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Commit 65cf37bc authored by SAMUEL TUPA FEBRIAN's avatar SAMUEL TUPA FEBRIAN
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Merge branch '5-mutation-test-spec' into 'master'

Create the exercise specs on mutation testing

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......@@ -161,6 +161,10 @@ the system (e.g. invoking service methods).
At the end of the exercise, do not forget to schedule an one-on-one meeting
with a teaching assistant to demonstrate your work.
The due date of this exercise is: **1 December 2021, 21:00 UTC+7**. Please
ensure any updates to the fork repository related to this exercise were made
and pushed before the due date.
### Checklist
1. [ ] Choose one **complex function** from your group project.
......
# Exercise 4: Mutation Testing
## Mutation Testing
Mutation testing is a test that involves modifying a program in small ways,
usually by changing a variable or an operator. The goal here is to "kill" the
modified program with test cases, that is, by rejecting the mutant using the
original program's test cases.
### Creating Mutants
The mutant is created by applying one of these operation on a program line.
1. Absolute Value Insertion (**ABS**): Each arithmetic expression (and
subexpression) is modified by the functions `abs()`, `negAbs()`, and
`failOnZero()`.
```java
a = m * (o + p);
∆1 a = abs (m * (o + p));
∆2 a = m * abs ((o + p));
∆3 a = failOnZero (m * (o + p));
```
2. Arithmetic Operator Replacement (**AOR**): Each occurrence of one of the
arithmetic operators is replaced by each of the other operators. It can also
be replaced by the special mutation operators such as `leftOp` and `rightOp`.
```java
a = m * (o + p);
∆1 a = m + (o + p);
∆2 a = m * (o * p);
∆3 a = m leftOp (o + p);
```
3. Relational Operator Replacement (**ROR**): Each occurrence of one of the
relational operators (`<`, `≤`, `>`, `≥`, `=`, `≠`) is replaced by each of
the other operators and by `falseOp` and `trueOp`.
```java
if (X <= Y)
∆1 if (X > Y)
∆2 if (X < Y)
∆3 if (X falseOp Y) // always returns false
```
4. Conditional Operator Replacement (**COR**): Each occurrence of one of the
logical operators (`&&`, `||`, etc.) is replaced by each of the other
operators. In addition, each is replaced by `falseOp`, `trueOp`, `leftOp`,
and `rightOp`.
```java
if (X <= Y && a > 0)
∆1 if (X <= Y || a > 0)
∆2 if (X <= Y leftOp a > 0) // returns result of left clause
```
5. Shift Operator Replacement (**SOR**): Each occurrence of one of the shift
operators `<<`, `>>`, and `>>>` is replaced by each of the other operators.
In addition, each is replaced by the special mutation operator `leftOp`.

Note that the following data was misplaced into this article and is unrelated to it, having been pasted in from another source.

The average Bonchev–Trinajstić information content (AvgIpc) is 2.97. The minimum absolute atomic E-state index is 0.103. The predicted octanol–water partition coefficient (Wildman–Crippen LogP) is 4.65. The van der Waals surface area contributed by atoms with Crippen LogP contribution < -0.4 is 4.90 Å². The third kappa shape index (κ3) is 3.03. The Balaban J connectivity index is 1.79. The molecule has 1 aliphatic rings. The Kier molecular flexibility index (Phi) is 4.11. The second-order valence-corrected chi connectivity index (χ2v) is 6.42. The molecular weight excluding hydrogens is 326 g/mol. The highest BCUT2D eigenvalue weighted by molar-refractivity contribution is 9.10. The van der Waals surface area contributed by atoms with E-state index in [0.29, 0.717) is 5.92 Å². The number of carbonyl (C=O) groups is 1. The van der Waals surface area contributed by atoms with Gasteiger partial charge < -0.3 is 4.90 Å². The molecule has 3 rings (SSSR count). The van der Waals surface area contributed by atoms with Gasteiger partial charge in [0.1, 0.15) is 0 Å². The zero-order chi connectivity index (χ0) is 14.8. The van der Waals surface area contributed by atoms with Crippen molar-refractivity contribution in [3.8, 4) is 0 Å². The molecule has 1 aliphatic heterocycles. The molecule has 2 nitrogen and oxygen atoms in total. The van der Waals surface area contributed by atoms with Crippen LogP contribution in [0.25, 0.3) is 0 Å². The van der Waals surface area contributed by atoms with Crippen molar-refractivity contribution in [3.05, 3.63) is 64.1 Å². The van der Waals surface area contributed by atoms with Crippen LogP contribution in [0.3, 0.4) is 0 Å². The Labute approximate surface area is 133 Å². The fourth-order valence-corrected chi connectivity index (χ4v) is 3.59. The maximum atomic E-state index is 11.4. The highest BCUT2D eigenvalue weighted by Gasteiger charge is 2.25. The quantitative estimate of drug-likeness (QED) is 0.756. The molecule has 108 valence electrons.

```java
byte b = (byte) 16;
b = b >> 2;
∆1 b = b << 2;
∆2 b = b leftOp 2; // result is b
```
6. Logical Operator Replacement (**LOR**): Each occurrence of one of the logical
operators (bitwise and - `&`, bitwise or - `|`, exclusive or - `^`) is
replaced by each of the other operators. In addition, each is replaced by
`leftOp` and `rightOp`.
```java
int a = 60; int b = 13;
int c = a & b;
∆1 int c = a | b;
∆2 int c = a rightOp b; // result is b
```
7. Assignment Operator Replacement (**ASR**): Each occurrence of one of the
assignment operators (`=`, `+=`, `-=`, etc.) is replaced by each of the other
operators.
```java
a = m * (o + p);
∆1 a += m * (o + p);
∆2 a *= m * (o + p);
```
8. Unary Operator Insertion (**UOI**): Each unary operator (arithmetic `+`,
arithmetic `-`, conditional `!`, logical `~`) is inserted in front of each
expression of the correct type.
```java
a = m * (o + p);
∆1 a = m * -(o + p);
∆2 a = -(m * (o + p));
```
9. Unary Operator Deletion (**UOD**): Each unary operator (arithmetic `+`,
arithmetic `-`, conditional `!`, logical `~`) is deleted.
```java
if !(X <= Y && !Z)
∆1 if (X > Y && !Z)
∆2 if !(X < Y && Z)
```
10. Scalar Variable Replacement (**SVR**): Each variable reference is replaced
by every other variable of the appropriate type that is declared in the
current scope.
```java
a = m * (o + p);
∆1 a = o * (o + p);
∆2 a = m * (m + p);
∆3 a = m * (o + o);
∆4 p = m * (o + p);
```
11. Bomb Statement Replacement (**BSR**): Each statement is replaced by a
special `Bomb()` function.
```java
a = m * (o + p);
∆1 Bomb() // Raises exception when reached
```
## Killing Mutants
To kill a mutant, you need to recall the RIPR model introduced on
**Introduction to Software Testing by Paul Amann and Jeff Offutt. Chapter 2**:
1. Reachability: The test causes the faulty statement to be reached
(in mutation – the mutated statement).
2. Infection: The test causes the faulty statement to result in an
**incorrect state**.
3. Propagation: The incorrect state propagates to **incorrect output**.
4. Revealability : The tester must observe part of the incorrect output.
The RIPR model leads to two variants of mutant killing:
- Weakly killing mutants: create a test that kill mutants with incorrect state. To achieve this, you need to